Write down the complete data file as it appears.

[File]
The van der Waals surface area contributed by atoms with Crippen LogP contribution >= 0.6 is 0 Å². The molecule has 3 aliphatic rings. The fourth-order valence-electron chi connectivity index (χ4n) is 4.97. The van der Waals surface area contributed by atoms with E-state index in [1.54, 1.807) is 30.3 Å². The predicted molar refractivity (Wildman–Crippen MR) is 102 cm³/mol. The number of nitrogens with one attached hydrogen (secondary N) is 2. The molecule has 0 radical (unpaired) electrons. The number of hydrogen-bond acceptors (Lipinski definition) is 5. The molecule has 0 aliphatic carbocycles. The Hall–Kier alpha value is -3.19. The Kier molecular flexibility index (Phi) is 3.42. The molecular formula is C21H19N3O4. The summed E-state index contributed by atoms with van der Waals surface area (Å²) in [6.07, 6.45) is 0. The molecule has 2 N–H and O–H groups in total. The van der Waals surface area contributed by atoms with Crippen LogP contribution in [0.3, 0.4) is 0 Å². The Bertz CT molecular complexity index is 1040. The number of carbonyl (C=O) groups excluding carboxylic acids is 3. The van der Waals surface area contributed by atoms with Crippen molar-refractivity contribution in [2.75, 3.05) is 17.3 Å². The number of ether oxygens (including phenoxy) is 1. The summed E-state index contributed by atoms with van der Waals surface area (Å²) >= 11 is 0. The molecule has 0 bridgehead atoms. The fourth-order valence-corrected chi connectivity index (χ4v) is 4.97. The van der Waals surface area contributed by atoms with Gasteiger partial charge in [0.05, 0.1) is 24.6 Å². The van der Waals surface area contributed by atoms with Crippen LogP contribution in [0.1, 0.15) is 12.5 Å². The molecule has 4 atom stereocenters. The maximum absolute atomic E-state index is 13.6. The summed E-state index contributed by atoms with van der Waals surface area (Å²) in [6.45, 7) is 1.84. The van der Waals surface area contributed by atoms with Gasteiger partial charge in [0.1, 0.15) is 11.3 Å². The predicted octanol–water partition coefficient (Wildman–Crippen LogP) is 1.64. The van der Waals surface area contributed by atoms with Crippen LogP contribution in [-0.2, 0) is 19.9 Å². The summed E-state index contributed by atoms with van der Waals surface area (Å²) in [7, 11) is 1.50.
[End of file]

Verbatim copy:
The van der Waals surface area contributed by atoms with Crippen LogP contribution >= 0.6 is 0 Å². The molecule has 3 aliphatic rings. The fourth-order valence-electron chi connectivity index (χ4n) is 4.97. The van der Waals surface area contributed by atoms with E-state index in [1.54, 1.807) is 30.3 Å². The predicted molar refractivity (Wildman–Crippen MR) is 102 cm³/mol. The number of nitrogens with one attached hydrogen (secondary N) is 2. The molecule has 0 radical (unpaired) electrons. The number of hydrogen-bond acceptors (Lipinski definition) is 5. The molecule has 0 aliphatic carbocycles. The Hall–Kier alpha value is -3.19. The Kier molecular flexibility index (Phi) is 3.42. The molecular formula is C21H19N3O4. The summed E-state index contributed by atoms with van der Waals surface area (Å²) in [6.07, 6.45) is 0. The molecule has 2 N–H and O–H groups in total. The van der Waals surface area contributed by atoms with Crippen LogP contribution in [0.3, 0.4) is 0 Å². The Bertz CT molecular complexity index is 1040. The number of carbonyl (C=O) groups excluding carboxylic acids is 3. The van der Waals surface area contributed by atoms with Crippen molar-refractivity contribution in [2.75, 3.05) is 17.3 Å². The number of ether oxygens (including phenoxy) is 1. The summed E-state index contributed by atoms with van der Waals surface area (Å²) >= 11 is 0. The molecule has 0 bridgehead atoms. The fourth-order valence-corrected chi connectivity index (χ4v) is 4.97. The van der Waals surface area contributed by atoms with Gasteiger partial charge in [0.05, 0.1) is 24.6 Å². The van der Waals surface area contributed by atoms with Crippen LogP contribution in [0.1, 0.15) is 12.5 Å². The molecule has 4 atom stereocenters. The maximum absolute atomic E-state index is 13.6. The summed E-state index contributed by atoms with van der Waals surface area (Å²) in [6.45, 7) is 1.84. The van der Waals surface area contributed by atoms with Gasteiger partial charge in [0.1, 0.15) is 11.3 Å². The predicted octanol–water partition coefficient (Wildman–Crippen LogP) is 1.64. The van der Waals surface area contributed by atoms with Crippen LogP contribution in [-0.2, 0) is 19.9 Å². The summed E-state index contributed by atoms with van der Waals surface area (Å²) in [7, 11) is 1.50.